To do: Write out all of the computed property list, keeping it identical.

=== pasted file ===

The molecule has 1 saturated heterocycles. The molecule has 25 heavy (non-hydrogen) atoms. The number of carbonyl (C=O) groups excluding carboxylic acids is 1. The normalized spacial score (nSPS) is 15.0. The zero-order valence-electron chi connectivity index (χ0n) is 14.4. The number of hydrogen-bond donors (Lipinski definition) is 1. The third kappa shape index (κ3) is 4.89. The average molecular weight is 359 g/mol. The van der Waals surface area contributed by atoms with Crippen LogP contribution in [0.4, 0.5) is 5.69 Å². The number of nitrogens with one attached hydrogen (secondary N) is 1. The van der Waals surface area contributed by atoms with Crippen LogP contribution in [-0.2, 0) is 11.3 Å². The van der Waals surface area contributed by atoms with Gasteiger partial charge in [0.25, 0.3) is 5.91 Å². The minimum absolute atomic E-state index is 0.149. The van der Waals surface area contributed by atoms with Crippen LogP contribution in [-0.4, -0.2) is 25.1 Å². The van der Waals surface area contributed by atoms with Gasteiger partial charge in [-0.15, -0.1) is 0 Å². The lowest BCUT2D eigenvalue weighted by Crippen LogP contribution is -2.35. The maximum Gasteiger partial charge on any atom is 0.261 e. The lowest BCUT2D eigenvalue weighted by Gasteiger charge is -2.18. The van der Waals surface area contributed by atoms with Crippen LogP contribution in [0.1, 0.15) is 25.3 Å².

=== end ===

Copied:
The molecule has 1 saturated heterocycles. The molecule has 25 heavy (non-hydrogen) atoms. The number of carbonyl (C=O) groups excluding carboxylic acids is 1. The normalized spacial score (nSPS) is 15.0. The zero-order valence-electron chi connectivity index (χ0n) is 14.4. The number of hydrogen-bond donors (Lipinski definition) is 1. The third kappa shape index (κ3) is 4.89. The average molecular weight is 359 g/mol. The van der Waals surface area contributed by atoms with Crippen LogP contribution in [0.4, 0.5) is 5.69 Å². The number of nitrogens with one attached hydrogen (secondary N) is 1. The van der Waals surface area contributed by atoms with Crippen LogP contribution in [-0.2, 0) is 11.3 Å². The van der Waals surface area contributed by atoms with Gasteiger partial charge in [0.25, 0.3) is 5.91 Å². The minimum absolute atomic E-state index is 0.149. The van der Waals surface area contributed by atoms with Crippen LogP contribution in [-0.4, -0.2) is 25.1 Å². The van der Waals surface area contributed by atoms with Gasteiger partial charge in [-0.15, -0.1) is 0 Å². The lowest BCUT2D eigenvalue weighted by Crippen LogP contribution is -2.35. The maximum Gasteiger partial charge on any atom is 0.261 e. The lowest BCUT2D eigenvalue weighted by Gasteiger charge is -2.18. The van der Waals surface area contributed by atoms with Crippen LogP contribution in [0.1, 0.15) is 25.3 Å².